Ethnomethodology is a theoretical approach to sociology based on the belief that by disrupting a society's normal social order, you can learn about its normal social order. Ethnomethodologists investigate how people account for their actions. They try to understand why some explanations are accepted as correct by most people involved.
People usually explain their actions in terms of reasons. A reason is any fact or object that makes someone do something. For example, I washed my car because it needed to be cleaned. Reasons are important to people because they allow them to make sense of their actions. It also allows others to predict what will happen next time they see me wash my car.
In addition to reasons, people also use accounts to explain their actions. An account is a story or sequence of events that explains why someone did something. For example, I washed my car this morning before coming to work because there was dirt on the floor of our garage. I didn't want to get stuck cleaning it up all day.
People prefer different types of reasons and accounts. Some people like simple explanations that can be used to repeat similar actions in the future. These people often have good memories and find it easy to remember previous things they have done. Others prefer more complex reasons and accounts that cannot be used to predict future behavior.
Ethnomethodology is the study of how social order is formed in and through social interaction processes. It aims to give an alternative to orthodox sociological methodologies in general. It is a challenge to the social sciences as a whole in its most extreme form. The central idea of the choice of answers to this question can be summed up in two words: deviation and replication.
Deviation because it tries to explain social phenomena by looking at how people actually behave rather than what we expect them to do. Replication because it looks for examples of these behaviors to see if they hold true for other cases.
The concept was first put forward by Basil Bernstein who, in his book The New Sociological Movement (1958), argued that the traditional methods of the social sciences were inadequate to explain modern society. He proposed a replacement methodology called "ethnomethodology" or "the study of how social orders are created through social action".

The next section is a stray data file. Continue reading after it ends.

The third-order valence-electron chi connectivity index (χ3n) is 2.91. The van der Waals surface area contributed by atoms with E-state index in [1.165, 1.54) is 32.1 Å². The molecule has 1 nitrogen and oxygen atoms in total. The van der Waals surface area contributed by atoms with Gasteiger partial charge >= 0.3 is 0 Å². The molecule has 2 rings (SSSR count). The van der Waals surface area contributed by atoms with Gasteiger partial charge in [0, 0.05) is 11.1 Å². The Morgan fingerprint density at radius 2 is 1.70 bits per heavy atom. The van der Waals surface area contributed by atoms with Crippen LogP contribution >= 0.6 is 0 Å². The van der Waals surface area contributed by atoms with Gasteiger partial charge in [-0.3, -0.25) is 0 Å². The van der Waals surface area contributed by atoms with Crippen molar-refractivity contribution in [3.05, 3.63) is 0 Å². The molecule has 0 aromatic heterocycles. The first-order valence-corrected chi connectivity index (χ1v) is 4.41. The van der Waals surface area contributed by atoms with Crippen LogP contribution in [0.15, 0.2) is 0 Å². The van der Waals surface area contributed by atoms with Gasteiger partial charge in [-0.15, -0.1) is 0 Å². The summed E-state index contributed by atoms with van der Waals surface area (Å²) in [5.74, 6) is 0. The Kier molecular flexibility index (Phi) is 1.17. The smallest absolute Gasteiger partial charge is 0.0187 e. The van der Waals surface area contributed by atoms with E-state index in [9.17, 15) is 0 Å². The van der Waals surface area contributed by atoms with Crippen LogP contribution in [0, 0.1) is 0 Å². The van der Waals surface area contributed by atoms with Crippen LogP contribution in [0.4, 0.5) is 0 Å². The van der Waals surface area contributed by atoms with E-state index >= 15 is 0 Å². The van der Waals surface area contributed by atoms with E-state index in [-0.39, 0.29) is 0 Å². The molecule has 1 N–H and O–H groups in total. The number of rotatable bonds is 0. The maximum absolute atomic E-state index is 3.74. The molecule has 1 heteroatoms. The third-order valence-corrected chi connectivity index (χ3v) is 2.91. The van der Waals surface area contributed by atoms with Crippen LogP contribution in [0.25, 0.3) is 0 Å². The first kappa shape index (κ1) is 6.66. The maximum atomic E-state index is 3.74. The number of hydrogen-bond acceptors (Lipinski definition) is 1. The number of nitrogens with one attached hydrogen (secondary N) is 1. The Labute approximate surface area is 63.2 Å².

This new approach was not accepted by all sociologists at the time but it has recently become more popular again. In fact, some recent books on sociology have been heavily influenced by it. The central idea of deviation and replication is one that many good books in sociology share. They try to show how social structures arise from the actions of individuals or groups. This is done by looking at how people actually live their lives rather than using statistics to estimate the presence of certain traits in populations.
Ethnography is largely concerned with the long-term study of a group of individuals. Ethnography is a research approach, whereas ethnomethodology is a subfield of sociology that studies how people in various civilizations form their social orders.
In addition to studying groups of people, anthropologists also study individual humans. Anthropologists use the terms "culture" and "social structure" to describe the shared knowledge and behaviors of a group and its members. An individual's culture is his or her collection of learned behavior patterns, while the social structure is how these patterns are organized in society. For example, an anthropologist could analyze both the culture and the social structure of American Indians before European settlers arrived in what is now the United States. The study of individual humans is called "psychological anthropology." Psychological anthropologists seek to understand how individuals perceive themselves and others in order to explain cultural differences.
Anthropologists can conduct their research in a variety of settings including museums, archives, and private homes. They may even travel to undeveloped countries to study unmodified human societies. Although all anthropologists must complete an undergraduate degree program prior to entering the field, not all undergraduates plan to become anthropologists. Those who do will usually pursue additional training after graduating from college. Some attend graduate school to study topics related to anthropology, while others work as ethnographers.
What is the fundamental concept of ethnomethodology? Break societal standards and see how others react. This can be done by simply observing how people use language to communicate ideas and relationships, or by listening to how they talk about certain topics. The latter method is called "ethnography."
Observing how people use language to communicate ideas and relationships is called "interactional linguistics." The term "ethnomethodology" was coined by George Herbert Mead to describe this field of study. He argued that social actions shape the meaning of words and thus language usage. These patterns can be seen in the ways people interact with one another as well as in many other aspects of society. Language is not just a tool for communicating ideas, but also shapes those ideas.
Mead based his theories on field studies he conducted while working with American Indians. He noticed that when two Indians did not know each other well, they would often say hello with a handshake. But if they were friends or relatives, they would usually hug or kiss. Thus, language reveals social relationships that may not be apparent from merely looking at someone else's face.